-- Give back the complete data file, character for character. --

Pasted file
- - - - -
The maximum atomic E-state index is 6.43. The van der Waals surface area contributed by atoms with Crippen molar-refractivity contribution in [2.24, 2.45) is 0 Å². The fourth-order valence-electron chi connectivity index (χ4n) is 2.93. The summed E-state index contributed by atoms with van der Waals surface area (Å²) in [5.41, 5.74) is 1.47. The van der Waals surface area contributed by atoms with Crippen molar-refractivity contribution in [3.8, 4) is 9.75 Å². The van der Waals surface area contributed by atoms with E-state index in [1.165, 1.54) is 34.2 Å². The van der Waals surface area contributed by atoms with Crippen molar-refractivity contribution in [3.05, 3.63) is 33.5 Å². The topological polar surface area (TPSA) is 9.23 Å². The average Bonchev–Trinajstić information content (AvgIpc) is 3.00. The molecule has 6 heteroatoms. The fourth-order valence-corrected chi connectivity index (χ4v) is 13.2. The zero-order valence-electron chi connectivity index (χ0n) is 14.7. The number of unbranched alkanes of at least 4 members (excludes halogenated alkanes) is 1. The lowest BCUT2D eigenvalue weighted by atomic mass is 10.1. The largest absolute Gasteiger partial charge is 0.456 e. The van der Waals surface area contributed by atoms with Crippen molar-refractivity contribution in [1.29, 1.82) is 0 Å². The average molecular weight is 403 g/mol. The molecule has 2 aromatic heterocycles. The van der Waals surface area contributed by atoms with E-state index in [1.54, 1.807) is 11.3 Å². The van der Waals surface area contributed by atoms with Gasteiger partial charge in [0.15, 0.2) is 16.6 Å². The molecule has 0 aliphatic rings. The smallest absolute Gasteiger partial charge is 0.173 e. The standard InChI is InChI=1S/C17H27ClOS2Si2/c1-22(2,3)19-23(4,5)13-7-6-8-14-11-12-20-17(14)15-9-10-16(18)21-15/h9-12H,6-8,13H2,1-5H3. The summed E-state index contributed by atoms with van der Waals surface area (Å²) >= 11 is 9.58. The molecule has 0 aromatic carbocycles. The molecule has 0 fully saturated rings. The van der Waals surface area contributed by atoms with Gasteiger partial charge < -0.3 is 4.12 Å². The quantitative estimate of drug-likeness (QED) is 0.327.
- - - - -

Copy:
The maximum atomic E-state index is 6.43. The van der Waals surface area contributed by atoms with Crippen molar-refractivity contribution in [2.24, 2.45) is 0 Å². The fourth-order valence-electron chi connectivity index (χ4n) is 2.93. The summed E-state index contributed by atoms with van der Waals surface area (Å²) in [5.41, 5.74) is 1.47. The van der Waals surface area contributed by atoms with Crippen molar-refractivity contribution in [3.8, 4) is 9.75 Å². The van der Waals surface area contributed by atoms with E-state index in [1.165, 1.54) is 34.2 Å². The van der Waals surface area contributed by atoms with Crippen molar-refractivity contribution in [3.05, 3.63) is 33.5 Å². The topological polar surface area (TPSA) is 9.23 Å². The average Bonchev–Trinajstić information content (AvgIpc) is 3.00. The molecule has 6 heteroatoms. The fourth-order valence-corrected chi connectivity index (χ4v) is 13.2. The zero-order valence-electron chi connectivity index (χ0n) is 14.7. The number of unbranched alkanes of at least 4 members (excludes halogenated alkanes) is 1. The lowest BCUT2D eigenvalue weighted by atomic mass is 10.1. The largest absolute Gasteiger partial charge is 0.456 e. The van der Waals surface area contributed by atoms with Crippen molar-refractivity contribution in [1.29, 1.82) is 0 Å². The average molecular weight is 403 g/mol. The molecule has 2 aromatic heterocycles. The van der Waals surface area contributed by atoms with E-state index in [1.54, 1.807) is 11.3 Å². The van der Waals surface area contributed by atoms with Gasteiger partial charge in [0.15, 0.2) is 16.6 Å². The molecule has 0 aliphatic rings. The smallest absolute Gasteiger partial charge is 0.173 e. The standard InChI is InChI=1S/C17H27ClOS2Si2/c1-22(2,3)19-23(4,5)13-7-6-8-14-11-12-20-17(14)15-9-10-16(18)21-15/h9-12H,6-8,13H2,1-5H3. The summed E-state index contributed by atoms with van der Waals surface area (Å²) >= 11 is 9.58. The molecule has 0 aromatic carbocycles. The molecule has 0 fully saturated rings. The van der Waals surface area contributed by atoms with Gasteiger partial charge < -0.3 is 4.12 Å². The quantitative estimate of drug-likeness (QED) is 0.327.